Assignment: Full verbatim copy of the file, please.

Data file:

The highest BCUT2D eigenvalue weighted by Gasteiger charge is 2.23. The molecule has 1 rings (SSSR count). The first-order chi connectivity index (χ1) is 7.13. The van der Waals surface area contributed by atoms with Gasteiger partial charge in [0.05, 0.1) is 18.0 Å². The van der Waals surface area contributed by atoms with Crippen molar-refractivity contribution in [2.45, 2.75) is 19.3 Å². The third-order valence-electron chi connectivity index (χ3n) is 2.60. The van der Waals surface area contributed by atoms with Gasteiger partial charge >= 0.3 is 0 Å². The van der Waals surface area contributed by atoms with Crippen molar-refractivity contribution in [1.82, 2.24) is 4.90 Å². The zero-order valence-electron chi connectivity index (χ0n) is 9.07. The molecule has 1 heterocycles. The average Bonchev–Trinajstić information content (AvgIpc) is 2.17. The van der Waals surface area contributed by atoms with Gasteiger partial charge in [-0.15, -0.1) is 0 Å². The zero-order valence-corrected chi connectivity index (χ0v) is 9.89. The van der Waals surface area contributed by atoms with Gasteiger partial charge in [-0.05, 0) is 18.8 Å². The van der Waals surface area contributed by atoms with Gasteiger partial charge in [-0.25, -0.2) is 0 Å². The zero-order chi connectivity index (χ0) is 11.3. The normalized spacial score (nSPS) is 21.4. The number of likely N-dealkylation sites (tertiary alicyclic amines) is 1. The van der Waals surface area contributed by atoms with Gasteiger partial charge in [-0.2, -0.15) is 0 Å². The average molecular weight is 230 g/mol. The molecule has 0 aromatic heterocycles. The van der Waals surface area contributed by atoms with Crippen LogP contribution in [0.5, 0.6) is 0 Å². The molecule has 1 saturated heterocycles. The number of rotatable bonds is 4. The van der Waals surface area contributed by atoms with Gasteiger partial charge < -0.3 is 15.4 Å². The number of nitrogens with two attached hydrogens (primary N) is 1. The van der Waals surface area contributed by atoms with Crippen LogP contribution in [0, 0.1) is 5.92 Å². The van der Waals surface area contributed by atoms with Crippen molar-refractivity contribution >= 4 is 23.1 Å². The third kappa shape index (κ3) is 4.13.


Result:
The highest BCUT2D eigenvalue weighted by Gasteiger charge is 2.23. The molecule has 1 rings (SSSR count). The first-order chi connectivity index (χ1) is 7.13. The van der Waals surface area contributed by atoms with Gasteiger partial charge in [0.05, 0.1) is 18.0 Å². The van der Waals surface area contributed by atoms with Crippen molar-refractivity contribution in [2.45, 2.75) is 19.3 Å². The third-order valence-electron chi connectivity index (χ3n) is 2.60. The van der Waals surface area contributed by atoms with Gasteiger partial charge >= 0.3 is 0 Å². The van der Waals surface area contributed by atoms with Crippen molar-refractivity contribution in [1.82, 2.24) is 4.90 Å². The zero-order valence-electron chi connectivity index (χ0n) is 9.07. The molecule has 1 heterocycles. The average Bonchev–Trinajstić information content (AvgIpc) is 2.17. The van der Waals surface area contributed by atoms with Gasteiger partial charge in [-0.15, -0.1) is 0 Å². The zero-order valence-corrected chi connectivity index (χ0v) is 9.89. The van der Waals surface area contributed by atoms with Gasteiger partial charge in [-0.05, 0) is 18.8 Å². The van der Waals surface area contributed by atoms with Gasteiger partial charge in [-0.25, -0.2) is 0 Å². The zero-order chi connectivity index (χ0) is 11.3. The normalized spacial score (nSPS) is 21.4. The number of likely N-dealkylation sites (tertiary alicyclic amines) is 1. The van der Waals surface area contributed by atoms with Gasteiger partial charge in [-0.2, -0.15) is 0 Å². The average molecular weight is 230 g/mol. The molecule has 0 aromatic heterocycles. The van der Waals surface area contributed by atoms with Crippen LogP contribution in [0.5, 0.6) is 0 Å². The molecule has 1 saturated heterocycles. The number of rotatable bonds is 4. The van der Waals surface area contributed by atoms with Gasteiger partial charge < -0.3 is 15.4 Å². The number of nitrogens with two attached hydrogens (primary N) is 1. The van der Waals surface area contributed by atoms with Crippen LogP contribution in [0, 0.1) is 5.92 Å². The van der Waals surface area contributed by atoms with Crippen molar-refractivity contribution >= 4 is 23.1 Å². The third kappa shape index (κ3) is 4.13.